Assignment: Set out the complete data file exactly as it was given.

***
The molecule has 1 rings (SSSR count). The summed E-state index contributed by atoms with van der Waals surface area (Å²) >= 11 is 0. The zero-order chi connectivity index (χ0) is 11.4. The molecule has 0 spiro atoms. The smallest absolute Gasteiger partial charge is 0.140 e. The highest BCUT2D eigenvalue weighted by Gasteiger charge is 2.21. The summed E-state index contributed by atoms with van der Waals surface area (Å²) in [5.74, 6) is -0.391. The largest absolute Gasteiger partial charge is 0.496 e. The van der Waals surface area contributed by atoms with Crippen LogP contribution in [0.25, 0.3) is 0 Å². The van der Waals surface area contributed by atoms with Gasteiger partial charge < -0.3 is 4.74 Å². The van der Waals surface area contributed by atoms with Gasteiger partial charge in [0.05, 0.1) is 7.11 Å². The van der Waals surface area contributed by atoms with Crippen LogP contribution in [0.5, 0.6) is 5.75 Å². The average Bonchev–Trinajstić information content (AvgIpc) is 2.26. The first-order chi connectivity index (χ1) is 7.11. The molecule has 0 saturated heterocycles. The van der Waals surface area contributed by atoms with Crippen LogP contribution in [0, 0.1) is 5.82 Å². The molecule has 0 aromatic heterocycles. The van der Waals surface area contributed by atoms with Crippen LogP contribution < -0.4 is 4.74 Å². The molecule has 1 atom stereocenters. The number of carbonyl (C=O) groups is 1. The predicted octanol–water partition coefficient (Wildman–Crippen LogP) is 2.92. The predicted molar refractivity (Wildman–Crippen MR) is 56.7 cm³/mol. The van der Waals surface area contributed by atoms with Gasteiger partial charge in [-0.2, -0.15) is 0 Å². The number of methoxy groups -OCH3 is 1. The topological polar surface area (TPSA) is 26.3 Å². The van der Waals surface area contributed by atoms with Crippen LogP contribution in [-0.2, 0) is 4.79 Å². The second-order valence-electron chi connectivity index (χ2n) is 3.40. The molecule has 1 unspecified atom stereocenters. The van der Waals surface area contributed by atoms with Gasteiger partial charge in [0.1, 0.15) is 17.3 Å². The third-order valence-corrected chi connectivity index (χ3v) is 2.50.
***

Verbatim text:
The molecule has 1 rings (SSSR count). The summed E-state index contributed by atoms with van der Waals surface area (Å²) >= 11 is 0. The zero-order chi connectivity index (χ0) is 11.4. The molecule has 0 spiro atoms. The smallest absolute Gasteiger partial charge is 0.140 e. The highest BCUT2D eigenvalue weighted by Gasteiger charge is 2.21. The summed E-state index contributed by atoms with van der Waals surface area (Å²) in [5.74, 6) is -0.391. The largest absolute Gasteiger partial charge is 0.496 e. The van der Waals surface area contributed by atoms with Crippen LogP contribution in [0.25, 0.3) is 0 Å². The van der Waals surface area contributed by atoms with Gasteiger partial charge < -0.3 is 4.74 Å². The van der Waals surface area contributed by atoms with Gasteiger partial charge in [0.05, 0.1) is 7.11 Å². The van der Waals surface area contributed by atoms with Crippen LogP contribution in [0.5, 0.6) is 5.75 Å². The average Bonchev–Trinajstić information content (AvgIpc) is 2.26. The first-order chi connectivity index (χ1) is 7.11. The molecule has 0 saturated heterocycles. The van der Waals surface area contributed by atoms with Crippen LogP contribution in [0, 0.1) is 5.82 Å². The molecule has 0 aromatic heterocycles. The van der Waals surface area contributed by atoms with Crippen LogP contribution < -0.4 is 4.74 Å². The molecule has 1 atom stereocenters. The number of carbonyl (C=O) groups is 1. The predicted octanol–water partition coefficient (Wildman–Crippen LogP) is 2.92. The predicted molar refractivity (Wildman–Crippen MR) is 56.7 cm³/mol. The van der Waals surface area contributed by atoms with Gasteiger partial charge in [-0.2, -0.15) is 0 Å². The number of methoxy groups -OCH3 is 1. The topological polar surface area (TPSA) is 26.3 Å². The van der Waals surface area contributed by atoms with Crippen LogP contribution in [-0.2, 0) is 4.79 Å². The second-order valence-electron chi connectivity index (χ2n) is 3.40. The molecule has 1 unspecified atom stereocenters. The van der Waals surface area contributed by atoms with Gasteiger partial charge in [0.1, 0.15) is 17.3 Å². The third-order valence-corrected chi connectivity index (χ3v) is 2.50.